Maya Angelou gets a ballad that portrays her with a nonchalant majesty, Wilson’s balmy soprano sax handing off to a tender Wolf spot that  builds to an unexpected clave groove and then winds down again. The Movement has an agitated, flurrying Mingus bustle, the whole band’s no-nonsense, percussive attack making its way methodically to an edgy Wilson alto solo. His alto also serves as a fiery foil to the nonchalantly dancing, staccato pulse of Usual Suspects, while Dream Train works a fast tiptoeing swing groove, Wolf’s rapidfire ripples in a tug-of-war with Martin’s purposeful, tumbling attack. They reprise the New Hope theme at the end as slinky clave soul. Is it any wonder why McBride is so popular?

May 29, 2013 Posted by | jazz, Music, music, concert, review, Reviews | , , , , , , , , , , , , , , , , | Leave a comment

Warren Wolf’s New Album Mixes It Up Memorably

Jazz vibraphonist Warren Wolf’s latest album, a self-titled effort which serves as his Mack Avenue debut, gets more interesting the more you hear it. It alternates boisterous Friday night saloon tunes with some surprisingly intense ballads, as well as a shapeshifting solo workout – on both vibraphone and marimba – on Chick Corea’s Señor Mouse. Wolf’s supporting cast is characteristically first-class – longtime influence/mentor/bandmate Christian McBride on bass, Greg Hutchinson on drums and Peter Martin on piano along with Jeremy Pelt on trumpet and Tim Green on alto and soprano sax.

The opening cut, 427 Mass Ave. (the address of Boston jazz hotspot Wally’s Cafe) is a cleverly camouflaged blues with a sprightly bounce and bright solo spots for Pelt, for Green’s alto, an exuberant sprint from the bandleader himself and then McBride, who finally can’t resist getting caught up in the moment. Then they get quiet with Natural Beauties, a gentle but matter-of-fact ballad, Wolf taking it up a notch and then turning it over to a geninely tender Green soprano sax solo. Sweet Bread is a briskly pulsing, catchy postbop swing tune, horns taking turns in a tug-of-war with piano and vibes. Then they go back down with the brooding How I Feel at This Given Moment , Wolf edging toward noir the first time around, more relaxed the second, with Martin echoing him. It’s as if the two came into the bar stressed, has a couple of drinks and suddenly concluded that the world doesn’t look so bad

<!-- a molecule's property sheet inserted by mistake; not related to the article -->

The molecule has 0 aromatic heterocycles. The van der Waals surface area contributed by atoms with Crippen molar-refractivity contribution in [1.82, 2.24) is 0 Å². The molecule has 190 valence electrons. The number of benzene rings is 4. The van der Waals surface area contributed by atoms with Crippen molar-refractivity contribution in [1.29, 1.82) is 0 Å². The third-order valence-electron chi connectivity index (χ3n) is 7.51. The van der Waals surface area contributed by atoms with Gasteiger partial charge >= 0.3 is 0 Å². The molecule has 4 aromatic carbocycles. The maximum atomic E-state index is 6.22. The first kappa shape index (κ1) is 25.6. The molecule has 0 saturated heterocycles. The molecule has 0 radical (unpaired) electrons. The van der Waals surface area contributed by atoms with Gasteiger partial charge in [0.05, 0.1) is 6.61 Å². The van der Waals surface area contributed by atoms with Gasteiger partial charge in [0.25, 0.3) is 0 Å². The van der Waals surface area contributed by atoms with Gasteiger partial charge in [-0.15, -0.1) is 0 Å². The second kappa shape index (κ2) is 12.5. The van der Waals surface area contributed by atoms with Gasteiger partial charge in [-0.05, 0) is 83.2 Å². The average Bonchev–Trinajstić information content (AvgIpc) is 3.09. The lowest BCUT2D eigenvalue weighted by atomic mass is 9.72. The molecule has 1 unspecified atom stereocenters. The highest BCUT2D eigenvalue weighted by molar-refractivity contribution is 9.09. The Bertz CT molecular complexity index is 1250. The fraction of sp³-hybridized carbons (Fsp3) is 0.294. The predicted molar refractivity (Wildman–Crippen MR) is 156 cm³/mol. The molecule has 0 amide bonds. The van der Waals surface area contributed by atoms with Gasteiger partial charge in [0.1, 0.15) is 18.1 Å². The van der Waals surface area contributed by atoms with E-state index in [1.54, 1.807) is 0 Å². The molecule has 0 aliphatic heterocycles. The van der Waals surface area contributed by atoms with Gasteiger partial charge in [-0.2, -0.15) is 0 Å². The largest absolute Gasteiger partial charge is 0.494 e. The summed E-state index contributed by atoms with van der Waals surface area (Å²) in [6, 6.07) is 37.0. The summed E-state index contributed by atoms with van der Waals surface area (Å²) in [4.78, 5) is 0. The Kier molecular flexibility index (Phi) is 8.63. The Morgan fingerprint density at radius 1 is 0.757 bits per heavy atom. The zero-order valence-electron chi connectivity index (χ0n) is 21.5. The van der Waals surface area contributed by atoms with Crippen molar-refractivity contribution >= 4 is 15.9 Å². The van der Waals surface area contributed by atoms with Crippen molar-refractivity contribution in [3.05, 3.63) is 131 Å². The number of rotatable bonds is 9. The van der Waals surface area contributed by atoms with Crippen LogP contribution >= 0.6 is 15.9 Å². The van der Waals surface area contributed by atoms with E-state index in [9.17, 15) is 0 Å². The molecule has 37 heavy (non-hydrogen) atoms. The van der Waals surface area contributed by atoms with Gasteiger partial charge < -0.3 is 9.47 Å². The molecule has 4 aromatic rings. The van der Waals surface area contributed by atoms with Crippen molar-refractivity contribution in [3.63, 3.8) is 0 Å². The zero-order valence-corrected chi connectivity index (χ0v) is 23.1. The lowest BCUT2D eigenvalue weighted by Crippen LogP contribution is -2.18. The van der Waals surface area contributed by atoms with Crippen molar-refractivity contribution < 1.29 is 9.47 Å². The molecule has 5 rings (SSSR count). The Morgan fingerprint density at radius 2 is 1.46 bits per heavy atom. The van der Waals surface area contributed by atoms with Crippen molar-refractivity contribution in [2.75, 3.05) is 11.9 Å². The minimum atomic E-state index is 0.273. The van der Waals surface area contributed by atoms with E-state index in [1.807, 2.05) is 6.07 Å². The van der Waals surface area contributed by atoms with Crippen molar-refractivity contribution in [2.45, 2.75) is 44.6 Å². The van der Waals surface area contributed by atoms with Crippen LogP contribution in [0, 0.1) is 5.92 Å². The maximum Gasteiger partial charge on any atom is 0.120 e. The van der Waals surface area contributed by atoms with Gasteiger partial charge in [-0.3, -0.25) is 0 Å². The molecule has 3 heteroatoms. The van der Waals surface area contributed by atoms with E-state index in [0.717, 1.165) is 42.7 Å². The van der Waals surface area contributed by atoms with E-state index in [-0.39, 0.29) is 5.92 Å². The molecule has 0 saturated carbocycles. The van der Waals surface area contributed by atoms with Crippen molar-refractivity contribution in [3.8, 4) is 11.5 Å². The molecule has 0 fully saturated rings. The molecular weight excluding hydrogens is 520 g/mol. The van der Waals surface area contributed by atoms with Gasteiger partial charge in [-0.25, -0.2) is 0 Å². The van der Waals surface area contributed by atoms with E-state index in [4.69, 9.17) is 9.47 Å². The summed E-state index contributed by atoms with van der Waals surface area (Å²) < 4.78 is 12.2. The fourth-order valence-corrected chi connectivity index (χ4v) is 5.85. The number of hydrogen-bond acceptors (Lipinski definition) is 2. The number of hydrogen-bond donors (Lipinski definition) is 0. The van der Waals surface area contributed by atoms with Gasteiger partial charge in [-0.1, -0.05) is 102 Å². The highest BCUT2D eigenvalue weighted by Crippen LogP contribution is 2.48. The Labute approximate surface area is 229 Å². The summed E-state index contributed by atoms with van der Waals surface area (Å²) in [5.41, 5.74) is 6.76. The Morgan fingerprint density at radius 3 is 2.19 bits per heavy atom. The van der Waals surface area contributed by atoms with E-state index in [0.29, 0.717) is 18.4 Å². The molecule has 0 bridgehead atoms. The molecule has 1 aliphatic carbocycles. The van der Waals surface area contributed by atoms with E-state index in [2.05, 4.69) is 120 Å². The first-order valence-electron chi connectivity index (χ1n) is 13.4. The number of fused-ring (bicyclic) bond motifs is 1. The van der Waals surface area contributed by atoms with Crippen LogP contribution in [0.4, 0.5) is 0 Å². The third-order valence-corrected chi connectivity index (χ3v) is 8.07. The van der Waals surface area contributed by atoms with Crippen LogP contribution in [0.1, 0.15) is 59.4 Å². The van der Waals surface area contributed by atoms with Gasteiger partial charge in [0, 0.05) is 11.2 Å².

Eva is a hot little number, briskly swinging with wary chromatics, vivid pointillisms from Wolf and matter-of-fact buoyancy from Green’s alto. Best known as a Bill Evans tune, the version of Emily here gets a late 70s soul/pop tinge done. They follow that with the most potent song here, Katrina, a sad, bitter New Orleans nocturne that turns funky and even creepier for a bit before heading into swing with some memorably rapidfire staccato Wolf phrasing.

One for Lenny is a full-throttle showstopper dedicated to their Boston drummer friend Lenny Nelson, who’s known for speed. They juxtapose that one with the slowest tune here, Martin’s Intimate Dance, a jazz waltz. One especially notable feature is that maybe due to the presence of McBride, the production here gives the low end a little boost of fatness which makes a great contrast with the ringing highs of the vibes. This album ought to draw a big crowd of fans who like their jazz vivid and tuneful. Wolf will be at the Vanguard later this year with McBride’s Inside Straight, a crew whose shows this year have validated their reputation for vigor and entertainment.

August 20, 2011 Posted by | jazz, Music, music, concert, review, Reviews | , , , , , , , , , , , , , , , | Leave a comment